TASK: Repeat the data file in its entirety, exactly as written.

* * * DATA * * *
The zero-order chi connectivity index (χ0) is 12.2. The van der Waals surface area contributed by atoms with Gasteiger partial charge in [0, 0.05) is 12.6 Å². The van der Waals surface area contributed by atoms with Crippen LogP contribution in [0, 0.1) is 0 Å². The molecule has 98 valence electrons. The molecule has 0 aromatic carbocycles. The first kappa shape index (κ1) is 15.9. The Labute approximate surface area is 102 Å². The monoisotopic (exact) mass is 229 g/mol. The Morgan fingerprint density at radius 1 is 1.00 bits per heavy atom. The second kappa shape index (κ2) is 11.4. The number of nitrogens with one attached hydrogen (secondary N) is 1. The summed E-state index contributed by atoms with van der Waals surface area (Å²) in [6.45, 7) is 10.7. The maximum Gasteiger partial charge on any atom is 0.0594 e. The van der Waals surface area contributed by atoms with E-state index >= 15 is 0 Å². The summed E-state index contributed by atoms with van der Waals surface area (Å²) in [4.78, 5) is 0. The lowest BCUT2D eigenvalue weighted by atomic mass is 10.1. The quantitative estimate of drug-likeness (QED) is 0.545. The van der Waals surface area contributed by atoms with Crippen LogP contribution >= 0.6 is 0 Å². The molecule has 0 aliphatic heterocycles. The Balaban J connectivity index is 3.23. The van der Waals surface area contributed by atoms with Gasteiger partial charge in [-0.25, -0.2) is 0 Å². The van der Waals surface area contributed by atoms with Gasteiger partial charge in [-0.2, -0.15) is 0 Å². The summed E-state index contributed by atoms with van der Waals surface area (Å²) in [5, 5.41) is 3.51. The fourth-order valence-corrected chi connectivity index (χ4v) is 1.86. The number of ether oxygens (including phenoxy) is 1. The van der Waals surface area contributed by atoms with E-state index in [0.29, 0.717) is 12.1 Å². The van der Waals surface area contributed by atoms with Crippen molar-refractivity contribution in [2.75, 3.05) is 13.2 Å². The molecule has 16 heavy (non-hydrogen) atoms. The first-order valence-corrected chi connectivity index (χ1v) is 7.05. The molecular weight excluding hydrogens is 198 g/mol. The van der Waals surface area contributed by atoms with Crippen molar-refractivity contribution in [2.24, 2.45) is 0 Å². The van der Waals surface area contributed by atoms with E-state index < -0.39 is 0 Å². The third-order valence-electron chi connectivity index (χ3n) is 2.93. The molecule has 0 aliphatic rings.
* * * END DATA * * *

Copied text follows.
The zero-order chi connectivity index (χ0) is 12.2. The van der Waals surface area contributed by atoms with Gasteiger partial charge in [0, 0.05) is 12.6 Å². The van der Waals surface area contributed by atoms with Crippen LogP contribution in [0, 0.1) is 0 Å². The molecule has 98 valence electrons. The molecule has 0 aromatic carbocycles. The first kappa shape index (κ1) is 15.9. The Labute approximate surface area is 102 Å². The monoisotopic (exact) mass is 229 g/mol. The Morgan fingerprint density at radius 1 is 1.00 bits per heavy atom. The second kappa shape index (κ2) is 11.4. The number of nitrogens with one attached hydrogen (secondary N) is 1. The summed E-state index contributed by atoms with van der Waals surface area (Å²) in [6.45, 7) is 10.7. The maximum Gasteiger partial charge on any atom is 0.0594 e. The van der Waals surface area contributed by atoms with E-state index >= 15 is 0 Å². The summed E-state index contributed by atoms with van der Waals surface area (Å²) in [4.78, 5) is 0. The lowest BCUT2D eigenvalue weighted by atomic mass is 10.1. The quantitative estimate of drug-likeness (QED) is 0.545. The van der Waals surface area contributed by atoms with Crippen LogP contribution >= 0.6 is 0 Å². The molecule has 0 aliphatic heterocycles. The Balaban J connectivity index is 3.23. The van der Waals surface area contributed by atoms with Gasteiger partial charge in [-0.25, -0.2) is 0 Å². The van der Waals surface area contributed by atoms with Gasteiger partial charge in [-0.2, -0.15) is 0 Å². The summed E-state index contributed by atoms with van der Waals surface area (Å²) in [5, 5.41) is 3.51. The fourth-order valence-corrected chi connectivity index (χ4v) is 1.86. The number of ether oxygens (including phenoxy) is 1. The van der Waals surface area contributed by atoms with E-state index in [0.29, 0.717) is 12.1 Å². The van der Waals surface area contributed by atoms with Crippen molar-refractivity contribution in [2.75, 3.05) is 13.2 Å². The molecule has 16 heavy (non-hydrogen) atoms. The first-order valence-corrected chi connectivity index (χ1v) is 7.05. The molecular weight excluding hydrogens is 198 g/mol. The van der Waals surface area contributed by atoms with Crippen molar-refractivity contribution in [2.24, 2.45) is 0 Å². The van der Waals surface area contributed by atoms with E-state index < -0.39 is 0 Å². The third-order valence-electron chi connectivity index (χ3n) is 2.93. The molecule has 0 aliphatic rings.